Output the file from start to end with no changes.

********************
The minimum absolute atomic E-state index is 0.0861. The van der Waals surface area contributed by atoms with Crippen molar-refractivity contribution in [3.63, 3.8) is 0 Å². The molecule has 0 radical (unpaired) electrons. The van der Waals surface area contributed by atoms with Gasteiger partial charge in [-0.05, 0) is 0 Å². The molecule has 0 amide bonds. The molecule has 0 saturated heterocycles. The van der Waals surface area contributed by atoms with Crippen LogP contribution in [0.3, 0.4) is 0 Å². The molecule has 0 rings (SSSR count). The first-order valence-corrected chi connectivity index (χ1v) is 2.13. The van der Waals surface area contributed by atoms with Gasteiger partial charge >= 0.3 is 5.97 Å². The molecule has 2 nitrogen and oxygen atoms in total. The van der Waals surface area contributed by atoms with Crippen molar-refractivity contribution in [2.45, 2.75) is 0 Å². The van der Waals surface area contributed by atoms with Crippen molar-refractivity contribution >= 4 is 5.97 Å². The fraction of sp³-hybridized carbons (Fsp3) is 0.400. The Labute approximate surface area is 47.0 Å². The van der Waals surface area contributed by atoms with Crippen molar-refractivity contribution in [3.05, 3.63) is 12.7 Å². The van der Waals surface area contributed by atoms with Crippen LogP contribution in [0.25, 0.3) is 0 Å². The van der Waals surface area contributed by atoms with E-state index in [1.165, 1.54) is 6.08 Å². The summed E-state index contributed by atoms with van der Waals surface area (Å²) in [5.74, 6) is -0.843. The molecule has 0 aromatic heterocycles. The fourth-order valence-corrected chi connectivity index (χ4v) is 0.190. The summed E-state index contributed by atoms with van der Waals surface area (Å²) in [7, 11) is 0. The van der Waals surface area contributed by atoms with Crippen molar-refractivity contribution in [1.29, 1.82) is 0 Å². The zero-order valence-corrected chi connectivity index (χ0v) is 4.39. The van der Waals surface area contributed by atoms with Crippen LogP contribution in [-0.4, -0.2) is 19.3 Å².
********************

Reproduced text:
The minimum absolute atomic E-state index is 0.0861. The van der Waals surface area contributed by atoms with Crippen molar-refractivity contribution in [3.63, 3.8) is 0 Å². The molecule has 0 radical (unpaired) electrons. The van der Waals surface area contributed by atoms with Gasteiger partial charge in [-0.05, 0) is 0 Å². The molecule has 0 amide bonds. The molecule has 0 saturated heterocycles. The van der Waals surface area contributed by atoms with Crippen LogP contribution in [0.3, 0.4) is 0 Å². The molecule has 0 rings (SSSR count). The first-order valence-corrected chi connectivity index (χ1v) is 2.13. The van der Waals surface area contributed by atoms with Gasteiger partial charge >= 0.3 is 5.97 Å². The molecule has 2 nitrogen and oxygen atoms in total. The van der Waals surface area contributed by atoms with Crippen molar-refractivity contribution in [2.45, 2.75) is 0 Å². The van der Waals surface area contributed by atoms with Crippen molar-refractivity contribution >= 4 is 5.97 Å². The fraction of sp³-hybridized carbons (Fsp3) is 0.400. The Labute approximate surface area is 47.0 Å². The van der Waals surface area contributed by atoms with Crippen molar-refractivity contribution in [3.05, 3.63) is 12.7 Å². The van der Waals surface area contributed by atoms with Crippen LogP contribution in [0.25, 0.3) is 0 Å². The van der Waals surface area contributed by atoms with E-state index in [1.165, 1.54) is 6.08 Å². The summed E-state index contributed by atoms with van der Waals surface area (Å²) in [5.74, 6) is -0.843. The molecule has 0 aromatic heterocycles. The fourth-order valence-corrected chi connectivity index (χ4v) is 0.190. The summed E-state index contributed by atoms with van der Waals surface area (Å²) in [7, 11) is 0. The van der Waals surface area contributed by atoms with Crippen molar-refractivity contribution in [1.29, 1.82) is 0 Å². The zero-order valence-corrected chi connectivity index (χ0v) is 4.39. The van der Waals surface area contributed by atoms with Crippen LogP contribution in [-0.4, -0.2) is 19.3 Å².